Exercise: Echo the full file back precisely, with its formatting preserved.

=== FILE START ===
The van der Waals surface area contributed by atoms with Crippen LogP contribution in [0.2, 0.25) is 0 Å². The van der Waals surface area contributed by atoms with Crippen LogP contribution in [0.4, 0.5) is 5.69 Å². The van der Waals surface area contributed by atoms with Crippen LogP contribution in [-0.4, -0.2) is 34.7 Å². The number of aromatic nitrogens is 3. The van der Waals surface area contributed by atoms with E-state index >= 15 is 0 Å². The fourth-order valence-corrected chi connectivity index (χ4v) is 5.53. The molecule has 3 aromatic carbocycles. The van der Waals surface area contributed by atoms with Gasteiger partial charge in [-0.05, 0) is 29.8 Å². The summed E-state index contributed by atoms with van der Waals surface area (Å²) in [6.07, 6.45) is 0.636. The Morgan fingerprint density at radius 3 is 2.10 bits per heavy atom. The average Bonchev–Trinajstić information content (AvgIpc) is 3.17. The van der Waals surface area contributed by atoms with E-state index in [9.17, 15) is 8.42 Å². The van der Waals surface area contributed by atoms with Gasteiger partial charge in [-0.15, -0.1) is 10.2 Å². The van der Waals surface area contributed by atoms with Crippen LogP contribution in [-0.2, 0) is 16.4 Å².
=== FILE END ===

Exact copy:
The van der Waals surface area contributed by atoms with Crippen LogP contribution in [0.2, 0.25) is 0 Å². The van der Waals surface area contributed by atoms with Crippen LogP contribution in [0.4, 0.5) is 5.69 Å². The van der Waals surface area contributed by atoms with Crippen LogP contribution in [-0.4, -0.2) is 34.7 Å². The number of aromatic nitrogens is 3. The van der Waals surface area contributed by atoms with E-state index >= 15 is 0 Å². The fourth-order valence-corrected chi connectivity index (χ4v) is 5.53. The molecule has 3 aromatic carbocycles. The van der Waals surface area contributed by atoms with Gasteiger partial charge in [-0.05, 0) is 29.8 Å². The summed E-state index contributed by atoms with van der Waals surface area (Å²) in [6.07, 6.45) is 0.636. The Morgan fingerprint density at radius 3 is 2.10 bits per heavy atom. The average Bonchev–Trinajstić information content (AvgIpc) is 3.17. The van der Waals surface area contributed by atoms with E-state index in [9.17, 15) is 8.42 Å². The van der Waals surface area contributed by atoms with Gasteiger partial charge in [-0.15, -0.1) is 10.2 Å². The van der Waals surface area contributed by atoms with Crippen LogP contribution in [-0.2, 0) is 16.4 Å².